Kathrin Doppler , 1 , Hanna-Maria Jentschke 2 , Lena Schulmeyer 1 , David Vadasz 2 , Annette Janzen 2 , Markus Luster 3 , Helmut Höffken 3 , Geert Mayer 2 , Joachim Brumberg 4 , Jan Booij 5 , Thomas Musacchio 1 , Stephan Klebe 1 , 6 , Elisabeth Sittig-Wiegand 2 , Jens Volkmann 1 , Claudia Sommer 1 , Wolfgang H. Oertel 2 , 7
8 February 2017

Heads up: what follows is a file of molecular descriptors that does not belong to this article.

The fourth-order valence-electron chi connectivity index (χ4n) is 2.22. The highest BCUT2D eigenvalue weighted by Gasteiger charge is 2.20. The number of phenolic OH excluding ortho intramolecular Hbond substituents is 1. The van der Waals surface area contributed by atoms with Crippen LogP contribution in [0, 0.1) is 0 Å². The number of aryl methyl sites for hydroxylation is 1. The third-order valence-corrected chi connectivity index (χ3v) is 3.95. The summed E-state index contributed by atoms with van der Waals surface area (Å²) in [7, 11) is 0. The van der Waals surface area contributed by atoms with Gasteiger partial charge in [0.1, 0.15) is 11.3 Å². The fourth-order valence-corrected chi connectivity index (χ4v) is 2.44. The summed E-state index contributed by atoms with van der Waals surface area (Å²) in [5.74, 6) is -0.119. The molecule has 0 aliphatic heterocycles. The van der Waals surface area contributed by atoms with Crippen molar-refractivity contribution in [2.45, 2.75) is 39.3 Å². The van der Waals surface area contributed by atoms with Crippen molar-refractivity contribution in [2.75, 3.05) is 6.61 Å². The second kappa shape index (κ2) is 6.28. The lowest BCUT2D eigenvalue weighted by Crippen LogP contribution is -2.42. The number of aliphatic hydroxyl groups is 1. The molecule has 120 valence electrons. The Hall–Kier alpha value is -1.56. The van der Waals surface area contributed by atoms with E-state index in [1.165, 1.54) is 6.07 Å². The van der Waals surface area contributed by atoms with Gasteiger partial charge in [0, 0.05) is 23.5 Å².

Phosphorylated alpha-synuclein (p-alpha-syn) deposits, one of the neuropathological hallmarks of Parkinson’s disease (PD), have recently been detected in dermal nerve fibres in PD patients with good specificity and sensitivity. Here, we studied whether p-alpha-syn may serve as a biomarker in patients with a high risk of developing PD, such as those with REM sleep behaviour disorder (RBD). We compared the presence and distribution of p-alpha-syn deposits in dermal nerve fibres in 18 patients with RBD, 25 patients with early PD and 20 normal controls. Skin biopsy was taken at C7, Th10, and the upper and lower leg. Presynaptic dopamine transporter imaging using FP-CIT-SPECT was performed in all patients with RBD and in 11 patients with PD. All RBD patients underwent olfactory function testing. The likelihood ratio (LR) for prodromal PD was calculated for each patient based on published research criteria. Skin serial sections were assessed by double-immunofluorescence labelling with antibodies to pSer129-alpha-syn under blinded conditions. P-alpha-syn was visualized in 10/18 patients with RBD (sensitivity of 55.6%) and in 20/25 early PD patients (sensitivity of 80%) but in none of the controls (specificity of 100%). The percentage of dermal structures innervated by p-alpha-syn-positive fibres was negatively correlated with dopamine transporter binding in the FP-CIT-SPECT ( ρ = −0.377, p = 0.048), with olfactory function ( ρ = −0.668, p = 0.002), and positively correlated with the total LR for RBD to present prodromal PD ( ρ = 0.531, p = 0.023). Dermal p-alpha-syn can be considered a peripheral histopathological marker of synucleinopathy and can be detected in a subgroup of RBD patients presumably representing prodromal PD. Dermal p-alpha-syn is detectable in RBD patients without PD motor symptoms, thereby stratifying a patient group that is of great interest for clinical trials testing disease-modifying drugs.